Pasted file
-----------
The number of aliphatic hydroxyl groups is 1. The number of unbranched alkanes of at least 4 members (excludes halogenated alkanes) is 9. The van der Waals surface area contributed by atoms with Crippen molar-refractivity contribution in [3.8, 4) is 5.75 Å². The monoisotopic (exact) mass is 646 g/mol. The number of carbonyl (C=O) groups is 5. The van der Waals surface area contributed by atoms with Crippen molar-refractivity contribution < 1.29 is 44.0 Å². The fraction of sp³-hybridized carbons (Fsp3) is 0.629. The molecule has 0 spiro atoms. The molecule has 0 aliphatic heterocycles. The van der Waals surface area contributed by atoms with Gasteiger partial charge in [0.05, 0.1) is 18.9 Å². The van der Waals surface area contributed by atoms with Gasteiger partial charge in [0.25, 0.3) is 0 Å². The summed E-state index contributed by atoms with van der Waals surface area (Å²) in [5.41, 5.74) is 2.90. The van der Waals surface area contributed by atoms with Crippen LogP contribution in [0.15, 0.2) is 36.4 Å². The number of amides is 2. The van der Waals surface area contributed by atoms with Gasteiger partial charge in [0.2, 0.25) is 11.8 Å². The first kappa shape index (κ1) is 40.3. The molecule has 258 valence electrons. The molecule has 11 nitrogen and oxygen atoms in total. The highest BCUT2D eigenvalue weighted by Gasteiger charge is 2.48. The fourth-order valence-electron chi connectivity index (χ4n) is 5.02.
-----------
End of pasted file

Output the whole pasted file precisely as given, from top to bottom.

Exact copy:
The number of aliphatic hydroxyl groups is 1. The number of unbranched alkanes of at least 4 members (excludes halogenated alkanes) is 9. The van der Waals surface area contributed by atoms with Crippen molar-refractivity contribution in [3.8, 4) is 5.75 Å². The monoisotopic (exact) mass is 646 g/mol. The number of carbonyl (C=O) groups is 5. The van der Waals surface area contributed by atoms with Crippen molar-refractivity contribution < 1.29 is 44.0 Å². The fraction of sp³-hybridized carbons (Fsp3) is 0.629. The molecule has 0 spiro atoms. The molecule has 0 aliphatic heterocycles. The van der Waals surface area contributed by atoms with Gasteiger partial charge in [0.05, 0.1) is 18.9 Å². The van der Waals surface area contributed by atoms with Gasteiger partial charge in [0.25, 0.3) is 0 Å². The summed E-state index contributed by atoms with van der Waals surface area (Å²) in [5.41, 5.74) is 2.90. The van der Waals surface area contributed by atoms with Crippen LogP contribution in [0.15, 0.2) is 36.4 Å². The number of amides is 2. The van der Waals surface area contributed by atoms with Gasteiger partial charge in [0.2, 0.25) is 11.8 Å². The first kappa shape index (κ1) is 40.3. The molecule has 258 valence electrons. The molecule has 11 nitrogen and oxygen atoms in total. The highest BCUT2D eigenvalue weighted by Gasteiger charge is 2.48. The fourth-order valence-electron chi connectivity index (χ4n) is 5.02.